In sharp contrast, stepping into the setting of a strong-believing group of Christians is like stepping into a warm pool...aaaahhhh. No expectations, at least not on the surface. Welcoming acceptance and inclusion is the rule of the day. Loving, affirming words beckon and draw participants while the group worship experience binds them together. But the time spent together is limited and I see that people don't really get to know each other, not on a deep, personal level. And don't veer off the doctrine, don't ask questions...

Yeah, interesting contrast - most certainly a jumble. A jumble of thoughts and emotions, questions without answers and duty to be fulfilled. And personalities adding nuances to the jumble like little accents of color shot through a black and white optical illusion.

This, too, shall pass, but I'm afraid those insistent questions will remain.

5 comments:

SQUIRREL! said...

It is so sad to me that we can't have both. Our bh congregation is more like a family, with that comes the good and bad of family life. BUT as I try to teach my kidos, it more important to kind and loving and uplifting to family than anywhere else. Wish we could get that at schul since there really isn't anywhere else for us to go and follow God the way He intended.

Jedi-J said...

Having spent a year as the COG I can pretty much understand anyone...including other kinds of religions. I don't care who anyone prays to or even if they believe in god. I am always going to stand in the middle of all these people and view them as humans just like I am. I am not perfect by any means but I like to try and understand people as I wish they would me. Anyhow...as the COG I saw the 'ugly' side of getting too familiar with a large group of people. I liked when I was just a mere obscure member...trying to get back to that again and keep in constant contact with my close circle of friends. :)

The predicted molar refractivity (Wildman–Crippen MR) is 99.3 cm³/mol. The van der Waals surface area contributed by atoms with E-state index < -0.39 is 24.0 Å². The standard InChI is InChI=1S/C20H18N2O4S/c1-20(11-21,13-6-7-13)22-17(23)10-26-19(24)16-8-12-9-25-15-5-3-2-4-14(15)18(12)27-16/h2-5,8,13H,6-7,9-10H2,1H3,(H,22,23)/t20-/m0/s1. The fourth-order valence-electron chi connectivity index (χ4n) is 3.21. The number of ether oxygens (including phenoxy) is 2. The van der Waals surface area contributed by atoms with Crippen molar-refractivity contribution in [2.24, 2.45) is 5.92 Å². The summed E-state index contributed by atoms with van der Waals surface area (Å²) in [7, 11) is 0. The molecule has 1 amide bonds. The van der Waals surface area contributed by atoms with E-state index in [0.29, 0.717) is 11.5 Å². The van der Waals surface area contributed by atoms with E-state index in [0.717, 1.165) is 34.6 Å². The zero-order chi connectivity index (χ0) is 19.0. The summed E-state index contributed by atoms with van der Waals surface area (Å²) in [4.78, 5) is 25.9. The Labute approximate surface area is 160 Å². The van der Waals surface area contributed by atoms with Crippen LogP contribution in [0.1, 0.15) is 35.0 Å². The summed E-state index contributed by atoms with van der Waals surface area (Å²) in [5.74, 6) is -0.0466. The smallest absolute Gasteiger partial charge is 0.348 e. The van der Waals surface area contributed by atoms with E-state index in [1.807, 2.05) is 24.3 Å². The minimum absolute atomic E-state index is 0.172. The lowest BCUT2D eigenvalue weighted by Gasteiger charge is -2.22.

Hendel D'bu said...

J, I can totally understand your feelings. Being COG had to be a demanding position. I, for one, am glad you served, my friend. You most certainly have my respect and friendship :-)

Hendel D'bu said...

And this valuable and interesting comment came from my letterboxing friend Kuku:

Being a Christian who has studied both the Hebrew Testament and the New Testament all her life, I can answer something on Paul and women being second class citizens.

The New Testament has the four gospels, which tell the story of Jesus, what he said and did, etc. Mostly, what Jesus is quoted as saying is absolutes: Love G-d with all your heart and love your neighbor. Love your enemies. Things like that.

Then, Paul, Mr. Fanatic, came along. He was fanatical about killing Christians, then was fanatical about being one. One of the things he did was to write letters to churches he had founded or visited, or sometimes when he hadn't even met them. (Romans is one of those and is more theory based than his other letters.)